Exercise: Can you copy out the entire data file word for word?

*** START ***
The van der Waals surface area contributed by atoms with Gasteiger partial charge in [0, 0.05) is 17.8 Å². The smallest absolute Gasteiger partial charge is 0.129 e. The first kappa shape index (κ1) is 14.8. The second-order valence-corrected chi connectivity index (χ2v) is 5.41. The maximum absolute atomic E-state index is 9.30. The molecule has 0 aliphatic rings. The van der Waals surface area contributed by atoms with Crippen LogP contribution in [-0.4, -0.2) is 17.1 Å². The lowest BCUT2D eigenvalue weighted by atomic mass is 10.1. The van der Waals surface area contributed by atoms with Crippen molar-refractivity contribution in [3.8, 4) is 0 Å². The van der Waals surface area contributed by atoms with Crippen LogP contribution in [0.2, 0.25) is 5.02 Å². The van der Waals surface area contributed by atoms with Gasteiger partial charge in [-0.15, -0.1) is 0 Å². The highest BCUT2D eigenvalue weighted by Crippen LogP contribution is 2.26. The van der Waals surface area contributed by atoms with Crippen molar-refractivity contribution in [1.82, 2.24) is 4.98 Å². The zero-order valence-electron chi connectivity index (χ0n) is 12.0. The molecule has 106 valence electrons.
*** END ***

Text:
The van der Waals surface area contributed by atoms with Gasteiger partial charge in [0, 0.05) is 17.8 Å². The smallest absolute Gasteiger partial charge is 0.129 e. The first kappa shape index (κ1) is 14.8. The second-order valence-corrected chi connectivity index (χ2v) is 5.41. The maximum absolute atomic E-state index is 9.30. The molecule has 0 aliphatic rings. The van der Waals surface area contributed by atoms with Crippen LogP contribution in [-0.4, -0.2) is 17.1 Å². The lowest BCUT2D eigenvalue weighted by atomic mass is 10.1. The van der Waals surface area contributed by atoms with Crippen molar-refractivity contribution in [3.8, 4) is 0 Å². The van der Waals surface area contributed by atoms with Crippen LogP contribution in [0.2, 0.25) is 5.02 Å². The van der Waals surface area contributed by atoms with Gasteiger partial charge in [-0.15, -0.1) is 0 Å². The highest BCUT2D eigenvalue weighted by Crippen LogP contribution is 2.26. The van der Waals surface area contributed by atoms with Crippen molar-refractivity contribution in [1.82, 2.24) is 4.98 Å². The zero-order valence-electron chi connectivity index (χ0n) is 12.0. The molecule has 106 valence electrons.